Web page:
There are no general rules regarding how long a short sale can last before being closed out. A short sale is a transaction in which shares of a company are borrowed by an investor and sold on the market. The investor is required to return these shares to the lender at some point in the future. The lender of the shares has the ability to request that the shares be returned at any time, with minimal notice. In this event, the short sale investor is required to return the shares to the lender regardless of whether it causes the investor a gain or a loss on his or her trade.

However, requests to return shares are rare, as the lender of the shares is a brokerage firm that has a large inventory of stock. The brokerage firm is providing a service to investors; if it were to call shares to be returned often, investors would be less likely to use that firm. Furthermore, brokerage firms benefit greatly from short sales through interest and commissions on the trades. And there is limited risk for the brokerage firms due to the restrictive margin rules on short sales.

Brokerage firms lend shares out of their inventory or out of their clients' margin accounts, or they borrow them from another brokerage firm. If a firm lends out shares from one of its clients' margin accounts and that client in turn wanted to sell his or her position, the brokerage firm will just have to replace the shares lent out from that client's account with other shares from one of the three main sources we listed. This would have no effect on the short seller.

There are some cases in which the lender will force the position to be closed. This is usually done when the position is moving in the opposite direction of the short and creating heavy losses, threatening the likelihood of the shares being returned. Either a request will be made to return the shares or the brokerage firm will complete the closing of the transaction for the investor. The terms of margin account contracts allow brokerage firms to do this.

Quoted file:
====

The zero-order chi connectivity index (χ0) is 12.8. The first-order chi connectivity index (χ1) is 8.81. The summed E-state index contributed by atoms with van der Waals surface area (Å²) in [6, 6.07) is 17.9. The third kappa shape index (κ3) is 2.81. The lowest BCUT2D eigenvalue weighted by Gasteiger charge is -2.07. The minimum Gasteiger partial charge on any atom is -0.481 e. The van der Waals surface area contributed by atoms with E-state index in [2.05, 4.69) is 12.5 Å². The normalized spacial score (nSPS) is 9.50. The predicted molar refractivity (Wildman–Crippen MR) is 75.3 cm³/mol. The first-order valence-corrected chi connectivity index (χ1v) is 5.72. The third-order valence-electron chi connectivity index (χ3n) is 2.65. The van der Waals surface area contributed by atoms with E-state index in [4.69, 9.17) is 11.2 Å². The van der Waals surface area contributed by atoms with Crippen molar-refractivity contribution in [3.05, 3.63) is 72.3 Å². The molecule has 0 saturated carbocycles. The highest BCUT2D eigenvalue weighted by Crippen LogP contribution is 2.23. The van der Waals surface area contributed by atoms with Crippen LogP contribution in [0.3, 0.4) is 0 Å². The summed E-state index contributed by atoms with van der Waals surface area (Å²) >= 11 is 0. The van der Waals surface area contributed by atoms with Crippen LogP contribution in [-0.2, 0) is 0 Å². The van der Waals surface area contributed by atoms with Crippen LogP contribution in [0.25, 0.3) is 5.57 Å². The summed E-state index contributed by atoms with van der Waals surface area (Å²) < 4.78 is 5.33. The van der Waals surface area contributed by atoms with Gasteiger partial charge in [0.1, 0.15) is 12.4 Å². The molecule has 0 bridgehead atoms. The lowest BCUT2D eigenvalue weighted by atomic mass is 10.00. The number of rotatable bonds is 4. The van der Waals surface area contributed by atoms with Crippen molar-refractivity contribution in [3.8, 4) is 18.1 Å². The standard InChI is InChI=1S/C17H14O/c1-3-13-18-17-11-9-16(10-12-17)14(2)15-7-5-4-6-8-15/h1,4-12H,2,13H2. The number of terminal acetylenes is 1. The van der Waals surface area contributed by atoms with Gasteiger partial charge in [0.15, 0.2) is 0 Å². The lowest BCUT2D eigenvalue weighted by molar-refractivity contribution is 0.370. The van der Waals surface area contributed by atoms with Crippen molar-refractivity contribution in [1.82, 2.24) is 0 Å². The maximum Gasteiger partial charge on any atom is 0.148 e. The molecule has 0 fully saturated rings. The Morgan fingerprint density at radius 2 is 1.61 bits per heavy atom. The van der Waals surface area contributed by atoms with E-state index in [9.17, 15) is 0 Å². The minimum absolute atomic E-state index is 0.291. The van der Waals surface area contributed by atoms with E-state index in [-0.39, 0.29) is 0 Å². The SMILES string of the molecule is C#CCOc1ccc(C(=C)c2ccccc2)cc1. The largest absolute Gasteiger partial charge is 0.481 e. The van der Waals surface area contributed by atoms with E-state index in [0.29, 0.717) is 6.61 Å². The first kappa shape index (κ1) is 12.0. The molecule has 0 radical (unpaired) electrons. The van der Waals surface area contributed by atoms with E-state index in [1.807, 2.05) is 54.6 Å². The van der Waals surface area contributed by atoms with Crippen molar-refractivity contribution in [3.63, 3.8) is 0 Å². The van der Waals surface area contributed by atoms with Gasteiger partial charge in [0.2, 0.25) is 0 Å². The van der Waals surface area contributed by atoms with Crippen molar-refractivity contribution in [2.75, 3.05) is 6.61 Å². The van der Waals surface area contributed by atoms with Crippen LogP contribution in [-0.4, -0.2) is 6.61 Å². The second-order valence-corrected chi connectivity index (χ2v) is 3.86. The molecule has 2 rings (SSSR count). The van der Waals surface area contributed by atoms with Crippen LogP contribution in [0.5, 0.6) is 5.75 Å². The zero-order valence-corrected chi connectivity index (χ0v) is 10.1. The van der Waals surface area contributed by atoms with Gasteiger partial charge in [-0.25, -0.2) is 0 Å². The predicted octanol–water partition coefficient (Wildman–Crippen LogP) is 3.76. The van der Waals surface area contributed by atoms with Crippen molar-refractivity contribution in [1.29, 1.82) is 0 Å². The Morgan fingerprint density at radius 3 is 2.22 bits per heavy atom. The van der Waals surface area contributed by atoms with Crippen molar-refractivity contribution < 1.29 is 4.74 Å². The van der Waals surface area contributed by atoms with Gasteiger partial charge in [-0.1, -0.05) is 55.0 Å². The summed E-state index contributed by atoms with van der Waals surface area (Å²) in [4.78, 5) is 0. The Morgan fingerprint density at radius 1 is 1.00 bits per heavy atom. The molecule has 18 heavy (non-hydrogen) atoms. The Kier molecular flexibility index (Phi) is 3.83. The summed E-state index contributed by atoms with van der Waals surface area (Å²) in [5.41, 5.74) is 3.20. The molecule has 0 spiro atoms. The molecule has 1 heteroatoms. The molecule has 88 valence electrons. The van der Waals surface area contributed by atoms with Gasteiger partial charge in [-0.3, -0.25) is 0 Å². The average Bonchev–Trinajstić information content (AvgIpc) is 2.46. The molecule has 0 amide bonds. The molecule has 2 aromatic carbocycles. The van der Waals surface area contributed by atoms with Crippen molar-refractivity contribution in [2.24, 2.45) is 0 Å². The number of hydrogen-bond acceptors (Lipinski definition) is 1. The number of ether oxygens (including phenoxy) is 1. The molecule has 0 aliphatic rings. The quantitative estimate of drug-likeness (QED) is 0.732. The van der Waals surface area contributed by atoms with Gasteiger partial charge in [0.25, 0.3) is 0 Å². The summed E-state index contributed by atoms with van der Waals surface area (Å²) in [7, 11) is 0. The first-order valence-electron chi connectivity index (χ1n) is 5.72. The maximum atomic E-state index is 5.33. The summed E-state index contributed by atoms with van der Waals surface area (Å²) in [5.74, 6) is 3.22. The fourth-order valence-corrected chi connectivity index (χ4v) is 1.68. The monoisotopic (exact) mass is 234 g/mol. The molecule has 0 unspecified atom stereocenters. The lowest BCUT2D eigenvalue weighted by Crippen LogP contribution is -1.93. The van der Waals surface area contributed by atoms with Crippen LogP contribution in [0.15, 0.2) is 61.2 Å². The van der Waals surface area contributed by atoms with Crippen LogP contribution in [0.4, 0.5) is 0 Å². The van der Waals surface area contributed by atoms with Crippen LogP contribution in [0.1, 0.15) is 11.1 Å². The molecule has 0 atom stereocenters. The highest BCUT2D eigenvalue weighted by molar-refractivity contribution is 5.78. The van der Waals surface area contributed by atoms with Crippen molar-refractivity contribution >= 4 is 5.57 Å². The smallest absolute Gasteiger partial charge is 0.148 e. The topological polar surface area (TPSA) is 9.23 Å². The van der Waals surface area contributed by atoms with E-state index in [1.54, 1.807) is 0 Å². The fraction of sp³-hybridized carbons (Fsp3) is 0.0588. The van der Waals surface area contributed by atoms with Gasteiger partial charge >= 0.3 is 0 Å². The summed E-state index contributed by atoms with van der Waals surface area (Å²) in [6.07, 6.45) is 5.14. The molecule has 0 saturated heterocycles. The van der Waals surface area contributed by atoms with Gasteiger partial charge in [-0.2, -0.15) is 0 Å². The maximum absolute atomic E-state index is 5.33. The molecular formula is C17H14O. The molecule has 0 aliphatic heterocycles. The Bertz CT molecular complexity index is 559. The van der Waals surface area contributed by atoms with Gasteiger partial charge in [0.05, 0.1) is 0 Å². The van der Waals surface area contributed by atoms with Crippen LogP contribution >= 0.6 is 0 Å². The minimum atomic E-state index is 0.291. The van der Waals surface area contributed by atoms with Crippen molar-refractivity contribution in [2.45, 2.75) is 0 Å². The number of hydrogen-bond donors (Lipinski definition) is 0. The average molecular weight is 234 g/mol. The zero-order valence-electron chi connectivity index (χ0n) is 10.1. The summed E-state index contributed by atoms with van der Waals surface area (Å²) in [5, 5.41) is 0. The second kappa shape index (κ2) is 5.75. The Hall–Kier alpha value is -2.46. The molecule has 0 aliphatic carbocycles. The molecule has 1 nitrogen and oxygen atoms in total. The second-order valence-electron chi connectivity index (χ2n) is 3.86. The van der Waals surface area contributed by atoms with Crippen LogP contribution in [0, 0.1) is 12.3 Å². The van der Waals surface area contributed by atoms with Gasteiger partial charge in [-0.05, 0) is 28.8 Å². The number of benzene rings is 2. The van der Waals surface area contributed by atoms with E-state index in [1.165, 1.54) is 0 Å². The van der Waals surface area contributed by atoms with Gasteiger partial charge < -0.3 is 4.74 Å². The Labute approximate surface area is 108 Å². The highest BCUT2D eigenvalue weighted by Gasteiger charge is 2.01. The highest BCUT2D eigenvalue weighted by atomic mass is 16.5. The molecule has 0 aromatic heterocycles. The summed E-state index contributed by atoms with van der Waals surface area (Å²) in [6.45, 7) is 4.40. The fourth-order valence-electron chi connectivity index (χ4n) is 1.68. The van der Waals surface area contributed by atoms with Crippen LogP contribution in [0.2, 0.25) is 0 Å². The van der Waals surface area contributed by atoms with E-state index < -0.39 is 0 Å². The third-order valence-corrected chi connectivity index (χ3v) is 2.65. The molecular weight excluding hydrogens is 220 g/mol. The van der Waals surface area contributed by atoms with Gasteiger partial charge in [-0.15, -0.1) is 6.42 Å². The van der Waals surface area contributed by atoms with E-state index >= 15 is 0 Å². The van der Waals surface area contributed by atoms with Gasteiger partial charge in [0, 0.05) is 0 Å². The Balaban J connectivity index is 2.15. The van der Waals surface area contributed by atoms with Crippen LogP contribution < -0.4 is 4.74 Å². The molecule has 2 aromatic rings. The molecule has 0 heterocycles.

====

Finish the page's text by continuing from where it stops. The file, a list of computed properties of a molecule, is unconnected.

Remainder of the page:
While the power to force the return of the shares is in the hands of the lender, this power usually goes unused. Generally speaking, it will be the short seller, not the lender, who closes out the position. (For an in-depth look at short selling, see our Short Selling Tutorial.)

  1. How can an investor profit from a fall in the utilities sector?

    The utilities sector exhibits a high degree of stability compared to the broader market. This makes it best-suited for buy-and-hold ... Read Full Answer >>
  2. How can an investor profit from a decline in the real estate sector?

    Speculation enables investors to profit from a decline in the real estate sector. The most popular forms of speculation for ... Read Full Answer >>
  3. How can I evaluate if a stock is a short squeeze?

    To evaluate whether a stock is a short squeeze, traders should examine its fundamentals, short interest and price history. ... Read Full Answer >>
  4. How does days to cover a short position relate to a short squeeze?

    Days to cover a short position reveals the intensity and duration of a potential short squeeze. A short squeeze occurs when ... Read Full Answer >>
  5. What is the difference between a short squeeze and short covering?

    "Short covering" and "short squeeze" are different terms to describe a situation involving short positions. A short squeeze ... Read Full Answer >>
  6. What is the difference between speculation and hedging?